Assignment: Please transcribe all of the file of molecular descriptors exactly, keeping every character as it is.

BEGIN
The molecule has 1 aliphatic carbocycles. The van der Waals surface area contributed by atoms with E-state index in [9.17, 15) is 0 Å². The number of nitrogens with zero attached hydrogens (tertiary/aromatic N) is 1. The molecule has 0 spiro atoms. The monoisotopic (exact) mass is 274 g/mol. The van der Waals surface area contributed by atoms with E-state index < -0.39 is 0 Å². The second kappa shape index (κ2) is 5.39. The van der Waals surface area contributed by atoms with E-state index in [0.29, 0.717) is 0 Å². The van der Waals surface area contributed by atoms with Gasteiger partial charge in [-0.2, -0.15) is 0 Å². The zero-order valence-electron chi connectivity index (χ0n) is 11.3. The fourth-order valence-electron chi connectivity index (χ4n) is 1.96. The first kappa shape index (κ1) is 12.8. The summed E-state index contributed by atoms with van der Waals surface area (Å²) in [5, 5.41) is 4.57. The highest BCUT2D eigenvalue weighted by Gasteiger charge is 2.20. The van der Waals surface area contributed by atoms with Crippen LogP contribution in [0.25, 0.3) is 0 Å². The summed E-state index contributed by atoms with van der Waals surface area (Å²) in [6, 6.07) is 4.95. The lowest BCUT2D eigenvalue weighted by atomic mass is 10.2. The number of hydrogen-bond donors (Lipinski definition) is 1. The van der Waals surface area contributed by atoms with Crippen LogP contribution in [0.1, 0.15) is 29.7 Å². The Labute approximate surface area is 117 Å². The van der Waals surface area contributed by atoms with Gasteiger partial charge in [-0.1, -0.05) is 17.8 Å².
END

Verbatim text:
The molecule has 1 aliphatic carbocycles. The van der Waals surface area contributed by atoms with E-state index in [9.17, 15) is 0 Å². The number of nitrogens with zero attached hydrogens (tertiary/aromatic N) is 1. The molecule has 0 spiro atoms. The monoisotopic (exact) mass is 274 g/mol. The van der Waals surface area contributed by atoms with E-state index < -0.39 is 0 Å². The second kappa shape index (κ2) is 5.39. The van der Waals surface area contributed by atoms with E-state index in [0.29, 0.717) is 0 Å². The van der Waals surface area contributed by atoms with Gasteiger partial charge in [-0.2, -0.15) is 0 Å². The zero-order valence-electron chi connectivity index (χ0n) is 11.3. The fourth-order valence-electron chi connectivity index (χ4n) is 1.96. The first kappa shape index (κ1) is 12.8. The summed E-state index contributed by atoms with van der Waals surface area (Å²) in [5, 5.41) is 4.57. The highest BCUT2D eigenvalue weighted by Gasteiger charge is 2.20. The van der Waals surface area contributed by atoms with Crippen LogP contribution in [0.25, 0.3) is 0 Å². The summed E-state index contributed by atoms with van der Waals surface area (Å²) in [6, 6.07) is 4.95. The lowest BCUT2D eigenvalue weighted by atomic mass is 10.2. The number of hydrogen-bond donors (Lipinski definition) is 1. The van der Waals surface area contributed by atoms with Crippen LogP contribution in [0.1, 0.15) is 29.7 Å². The Labute approximate surface area is 117 Å². The van der Waals surface area contributed by atoms with Gasteiger partial charge in [-0.1, -0.05) is 17.8 Å².